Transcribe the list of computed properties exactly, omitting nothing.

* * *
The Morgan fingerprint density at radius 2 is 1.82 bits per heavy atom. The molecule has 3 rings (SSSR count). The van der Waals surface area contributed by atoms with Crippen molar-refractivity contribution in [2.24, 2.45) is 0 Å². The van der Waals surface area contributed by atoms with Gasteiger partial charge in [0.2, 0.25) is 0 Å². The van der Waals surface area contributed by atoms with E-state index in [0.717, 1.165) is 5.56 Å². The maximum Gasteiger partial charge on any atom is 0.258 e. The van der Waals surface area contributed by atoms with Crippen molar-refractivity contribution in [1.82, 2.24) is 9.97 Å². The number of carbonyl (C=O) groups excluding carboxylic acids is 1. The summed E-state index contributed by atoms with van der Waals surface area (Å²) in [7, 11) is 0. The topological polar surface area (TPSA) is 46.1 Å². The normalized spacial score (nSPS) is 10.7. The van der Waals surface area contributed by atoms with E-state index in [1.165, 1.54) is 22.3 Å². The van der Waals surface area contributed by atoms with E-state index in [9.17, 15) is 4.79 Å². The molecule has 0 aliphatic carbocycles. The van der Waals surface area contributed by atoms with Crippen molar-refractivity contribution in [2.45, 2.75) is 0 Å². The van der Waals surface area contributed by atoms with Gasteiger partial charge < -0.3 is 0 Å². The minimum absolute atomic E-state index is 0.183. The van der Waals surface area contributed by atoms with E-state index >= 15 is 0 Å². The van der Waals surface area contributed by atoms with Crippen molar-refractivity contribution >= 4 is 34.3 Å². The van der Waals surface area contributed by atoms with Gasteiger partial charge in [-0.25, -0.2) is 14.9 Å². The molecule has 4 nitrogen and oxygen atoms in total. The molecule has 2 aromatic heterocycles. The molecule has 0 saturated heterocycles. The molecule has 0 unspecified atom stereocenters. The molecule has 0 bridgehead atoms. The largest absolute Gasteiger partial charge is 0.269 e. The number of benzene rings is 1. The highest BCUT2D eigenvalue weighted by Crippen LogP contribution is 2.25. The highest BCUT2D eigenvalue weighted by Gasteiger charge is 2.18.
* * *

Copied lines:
The Morgan fingerprint density at radius 2 is 1.82 bits per heavy atom. The molecule has 3 rings (SSSR count). The van der Waals surface area contributed by atoms with Crippen molar-refractivity contribution in [2.24, 2.45) is 0 Å². The van der Waals surface area contributed by atoms with Gasteiger partial charge in [0.2, 0.25) is 0 Å². The van der Waals surface area contributed by atoms with E-state index in [0.717, 1.165) is 5.56 Å². The maximum Gasteiger partial charge on any atom is 0.258 e. The van der Waals surface area contributed by atoms with Crippen molar-refractivity contribution in [1.82, 2.24) is 9.97 Å². The number of carbonyl (C=O) groups excluding carboxylic acids is 1. The summed E-state index contributed by atoms with van der Waals surface area (Å²) in [7, 11) is 0. The topological polar surface area (TPSA) is 46.1 Å². The normalized spacial score (nSPS) is 10.7. The van der Waals surface area contributed by atoms with E-state index in [1.165, 1.54) is 22.3 Å². The van der Waals surface area contributed by atoms with E-state index in [9.17, 15) is 4.79 Å². The molecule has 0 aliphatic carbocycles. The van der Waals surface area contributed by atoms with Crippen molar-refractivity contribution in [2.45, 2.75) is 0 Å². The van der Waals surface area contributed by atoms with Gasteiger partial charge < -0.3 is 0 Å². The minimum absolute atomic E-state index is 0.183. The van der Waals surface area contributed by atoms with E-state index >= 15 is 0 Å². The van der Waals surface area contributed by atoms with Crippen molar-refractivity contribution >= 4 is 34.3 Å². The van der Waals surface area contributed by atoms with Gasteiger partial charge in [-0.25, -0.2) is 14.9 Å². The molecule has 4 nitrogen and oxygen atoms in total. The molecule has 2 aromatic heterocycles. The molecule has 0 saturated heterocycles. The molecule has 0 unspecified atom stereocenters. The molecule has 0 bridgehead atoms. The largest absolute Gasteiger partial charge is 0.269 e. The number of benzene rings is 1. The highest BCUT2D eigenvalue weighted by Crippen LogP contribution is 2.25. The highest BCUT2D eigenvalue weighted by Gasteiger charge is 2.18.